It is not unusual for employment agreements to mandate that when an employee leaves a company, whether voluntarily or by termination, he or she must return all company information. As the employer in EventMonitor v. Leness recently learned, however, relying on the courts to enforce such an obligation is risky, at best. Continue Reading
In 2014, I posted Carefully Craft Your Arbitration Clause if You Want Some, But not All, Disputes Arbitrated. A decision a few months ago, Trustivo, LLC v. Anthem, Inc. is a reminder that if a contract has a broad arbitration provision, a party may have little chance of getting court intervention – even in situations where the general validity of the contract is challenged – unless an appropriate carve-out is inserted.
As I discussed in a prior blog post, agreements to negotiate in good faith can be enforceable. Nevertheless, I recently was reminded when re-reading Schwanbeck v. Federal-Mogul Corp., that if you really want an agreement to negotiate in good faith to be enforceable, you have to be precise in how you describe what the parties will and will not do going forward. Continue Reading
A couple of words here or there in a contract can make a huge difference, particularly when those words relate to what happens if there is a breach or some other dispute between the parties. This is something that the parties in Family Endowment Partners, L.P. v. Sutow recently learned – to the tune of millions of dollars. Continue Reading
M.G.L. c. 93A (i) prohibits deceptive or unfair acts or practices in trade or business, (ii) mandates that a defendant reimburse a prevailing plaintiff for its reasonable attorneys’ fees, and (iii) allows for the recovery of at least double and up to triple damages if the defendant acted knowingly or willfully. Thus, it is one of the most potent weapons in a business litigation arsenal. As I have written previously, leveraging another to settle a dispute can violate Chapter 93A, as can exercising valid contract rights, if the motivation in doing so is ulterior. While a mere breach of contract, without more, is not a violation of the statute, a recent case from the Massachusetts Superior Court presents a stark reminder that whether conduct is viewed as a “mere breach” or part of a deceptive or unfair course of conduct can be in the eye of the beholder. Continue Reading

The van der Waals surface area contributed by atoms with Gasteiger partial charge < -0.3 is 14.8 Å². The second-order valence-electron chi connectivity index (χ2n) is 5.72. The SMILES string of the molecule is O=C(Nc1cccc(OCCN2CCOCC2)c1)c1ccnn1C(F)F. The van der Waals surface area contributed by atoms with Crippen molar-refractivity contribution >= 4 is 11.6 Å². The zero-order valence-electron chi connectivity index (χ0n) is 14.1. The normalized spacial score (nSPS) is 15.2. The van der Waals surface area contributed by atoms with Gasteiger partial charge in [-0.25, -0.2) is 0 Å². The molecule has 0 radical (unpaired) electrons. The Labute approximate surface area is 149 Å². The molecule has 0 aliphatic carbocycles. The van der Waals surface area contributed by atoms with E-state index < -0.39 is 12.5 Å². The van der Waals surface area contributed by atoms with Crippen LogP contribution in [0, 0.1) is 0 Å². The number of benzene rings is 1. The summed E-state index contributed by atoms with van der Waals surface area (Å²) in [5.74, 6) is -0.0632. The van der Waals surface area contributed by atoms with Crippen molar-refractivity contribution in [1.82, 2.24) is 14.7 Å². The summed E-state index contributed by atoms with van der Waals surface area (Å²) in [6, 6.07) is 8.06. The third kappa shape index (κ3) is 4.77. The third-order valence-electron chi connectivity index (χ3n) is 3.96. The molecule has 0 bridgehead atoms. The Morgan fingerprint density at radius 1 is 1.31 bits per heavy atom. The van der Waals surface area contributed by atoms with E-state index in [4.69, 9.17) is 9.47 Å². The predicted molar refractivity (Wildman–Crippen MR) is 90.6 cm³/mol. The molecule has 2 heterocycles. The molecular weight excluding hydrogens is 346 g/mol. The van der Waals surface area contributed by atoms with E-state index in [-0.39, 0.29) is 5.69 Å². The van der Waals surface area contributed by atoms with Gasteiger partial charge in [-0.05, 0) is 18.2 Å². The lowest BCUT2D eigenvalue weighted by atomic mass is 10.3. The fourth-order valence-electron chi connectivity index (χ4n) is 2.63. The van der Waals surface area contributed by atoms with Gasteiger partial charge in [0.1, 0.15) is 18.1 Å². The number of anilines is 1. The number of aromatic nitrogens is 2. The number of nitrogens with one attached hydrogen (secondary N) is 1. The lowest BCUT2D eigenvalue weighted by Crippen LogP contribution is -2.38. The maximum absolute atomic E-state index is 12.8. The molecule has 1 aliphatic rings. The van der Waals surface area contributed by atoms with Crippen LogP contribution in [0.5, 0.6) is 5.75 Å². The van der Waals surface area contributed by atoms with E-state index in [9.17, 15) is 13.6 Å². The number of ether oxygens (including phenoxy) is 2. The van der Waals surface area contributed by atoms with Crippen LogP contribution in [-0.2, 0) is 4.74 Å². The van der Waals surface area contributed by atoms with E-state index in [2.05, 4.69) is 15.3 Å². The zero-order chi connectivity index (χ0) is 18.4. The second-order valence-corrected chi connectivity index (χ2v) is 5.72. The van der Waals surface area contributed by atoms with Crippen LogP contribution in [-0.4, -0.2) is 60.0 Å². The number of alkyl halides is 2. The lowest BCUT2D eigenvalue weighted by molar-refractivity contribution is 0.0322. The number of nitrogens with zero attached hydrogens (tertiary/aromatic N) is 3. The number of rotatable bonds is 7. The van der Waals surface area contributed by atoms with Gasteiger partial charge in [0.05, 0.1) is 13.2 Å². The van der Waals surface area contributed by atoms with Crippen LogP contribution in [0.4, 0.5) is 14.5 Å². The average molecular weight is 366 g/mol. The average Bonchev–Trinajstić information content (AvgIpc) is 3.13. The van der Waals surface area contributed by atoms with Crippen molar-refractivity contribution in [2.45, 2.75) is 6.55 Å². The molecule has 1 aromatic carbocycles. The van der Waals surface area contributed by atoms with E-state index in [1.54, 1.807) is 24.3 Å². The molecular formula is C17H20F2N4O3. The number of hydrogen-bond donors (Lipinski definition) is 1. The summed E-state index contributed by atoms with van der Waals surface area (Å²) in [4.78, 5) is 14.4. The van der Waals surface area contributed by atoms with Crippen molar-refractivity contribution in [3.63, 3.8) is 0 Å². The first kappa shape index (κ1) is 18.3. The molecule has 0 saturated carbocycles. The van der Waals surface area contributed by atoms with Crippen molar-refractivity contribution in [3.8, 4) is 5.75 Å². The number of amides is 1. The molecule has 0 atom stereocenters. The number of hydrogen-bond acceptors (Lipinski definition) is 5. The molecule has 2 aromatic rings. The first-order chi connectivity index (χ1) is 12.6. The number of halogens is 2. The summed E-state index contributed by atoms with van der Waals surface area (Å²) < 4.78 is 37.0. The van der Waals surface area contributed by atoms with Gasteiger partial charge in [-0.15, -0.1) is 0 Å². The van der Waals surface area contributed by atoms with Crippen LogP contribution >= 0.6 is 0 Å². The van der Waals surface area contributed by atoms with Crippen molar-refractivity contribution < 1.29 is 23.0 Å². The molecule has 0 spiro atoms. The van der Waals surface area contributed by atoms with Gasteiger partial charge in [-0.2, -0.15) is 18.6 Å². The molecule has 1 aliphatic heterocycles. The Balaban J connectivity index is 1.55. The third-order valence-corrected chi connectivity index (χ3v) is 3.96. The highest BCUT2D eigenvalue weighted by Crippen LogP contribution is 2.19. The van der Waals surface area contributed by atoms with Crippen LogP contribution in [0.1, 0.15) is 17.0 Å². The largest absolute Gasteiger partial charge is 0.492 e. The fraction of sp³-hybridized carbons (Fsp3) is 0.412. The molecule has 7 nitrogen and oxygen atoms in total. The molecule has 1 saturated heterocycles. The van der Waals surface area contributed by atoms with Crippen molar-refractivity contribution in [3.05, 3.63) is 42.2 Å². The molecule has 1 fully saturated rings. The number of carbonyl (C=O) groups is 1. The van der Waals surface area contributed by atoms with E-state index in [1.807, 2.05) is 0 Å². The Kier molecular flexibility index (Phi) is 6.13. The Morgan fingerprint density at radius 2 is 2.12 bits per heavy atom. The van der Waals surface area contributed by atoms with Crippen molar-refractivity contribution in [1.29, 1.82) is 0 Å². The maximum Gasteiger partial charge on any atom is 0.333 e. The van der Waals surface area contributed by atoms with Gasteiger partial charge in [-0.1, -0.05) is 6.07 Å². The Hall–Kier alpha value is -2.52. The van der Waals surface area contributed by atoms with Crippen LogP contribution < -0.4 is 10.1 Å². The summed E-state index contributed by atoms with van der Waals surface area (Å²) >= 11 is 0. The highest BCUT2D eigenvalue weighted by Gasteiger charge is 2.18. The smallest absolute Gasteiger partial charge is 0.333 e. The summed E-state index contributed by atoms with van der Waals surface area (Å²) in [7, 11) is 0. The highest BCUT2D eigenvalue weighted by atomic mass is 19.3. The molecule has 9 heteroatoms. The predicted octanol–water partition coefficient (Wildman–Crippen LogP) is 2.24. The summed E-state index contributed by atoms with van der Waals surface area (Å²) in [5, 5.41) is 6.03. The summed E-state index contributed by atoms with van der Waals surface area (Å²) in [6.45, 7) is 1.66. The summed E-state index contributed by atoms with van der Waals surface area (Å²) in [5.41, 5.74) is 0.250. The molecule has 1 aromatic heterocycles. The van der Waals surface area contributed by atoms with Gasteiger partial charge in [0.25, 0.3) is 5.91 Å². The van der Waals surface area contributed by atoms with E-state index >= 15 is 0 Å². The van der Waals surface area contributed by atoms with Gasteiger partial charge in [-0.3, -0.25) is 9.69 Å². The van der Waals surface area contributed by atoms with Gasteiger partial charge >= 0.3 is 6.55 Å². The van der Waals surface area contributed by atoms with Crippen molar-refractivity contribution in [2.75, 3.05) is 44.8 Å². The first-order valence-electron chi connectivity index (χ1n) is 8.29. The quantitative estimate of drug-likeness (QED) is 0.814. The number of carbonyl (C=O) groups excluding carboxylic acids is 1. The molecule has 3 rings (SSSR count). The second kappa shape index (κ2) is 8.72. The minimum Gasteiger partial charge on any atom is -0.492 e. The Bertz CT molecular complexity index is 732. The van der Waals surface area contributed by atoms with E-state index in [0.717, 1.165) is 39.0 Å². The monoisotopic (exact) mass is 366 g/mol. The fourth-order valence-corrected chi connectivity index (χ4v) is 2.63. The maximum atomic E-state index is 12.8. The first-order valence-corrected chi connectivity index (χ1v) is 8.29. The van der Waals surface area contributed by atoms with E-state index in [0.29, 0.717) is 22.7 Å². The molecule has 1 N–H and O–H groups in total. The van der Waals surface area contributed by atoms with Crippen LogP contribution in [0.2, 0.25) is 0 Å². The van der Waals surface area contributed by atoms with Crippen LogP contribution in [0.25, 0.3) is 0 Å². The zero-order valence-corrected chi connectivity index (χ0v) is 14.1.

As regular readers of this blog know, a day that is scheduled to be filled with relatively routine and non-controversial matters can get turned upside and require immediate action without any advance notice. One such situation occurs when information comes to light that an employee is unfit to continue in his or her current position and should be terminated. Even if in-house counsel and the business decision-makers have complete confidence that the information justifies termination, however, there is a risk associated with not giving the employee a chance to at least explain his or her actions.
In today’s world where circumstances can change at lightening speed, companies sometime feel compelled to act before their counsel can formalize or finalize a written contract. Similarly, there are instances where only one party to a deal has executed the written instrument. So what happens when someone seeks to enforce the terms of a written document that is not fully executed? As with many questions in the law, the answer is: “It depends….”
Not spelling out in your agreements, even in informal agreements, where disputes can be resolved and what law will govern them can lead to some unhappy results. That is exactly the position that United Excel Corporation and its president, Ky Hornbaker, now find themselves.
One of my law school classmates asked me several month ago about the merits of entering into a joint defense agreement with another party to protect communications he had with that party’s counsel in connection with a potential dispute with a third company. He was concerned that entering into such a joint defense agreement might make his client and its ally look guilty. I told him that no formal agreement was necessary; the key was whether the communications concerned a matter of common interest to the parties communicating. Last week, I happened to come across The Hilsinger Co. v. Eyeego, LLC, which put a new spin on what the judge in that case referred to as the “Community of Interest Privilege.” Continue Reading
While no in-house attorney drafting a business contract wants to focus on being in litigation with her business partner, as I discussed in a 2013 blog post, thinking like a litigator at the drafting stage is critical in order to avoid potential surprises. A good example of this comes in the context of crafting a forum selection clause that truly achieves your objectives. Continue Reading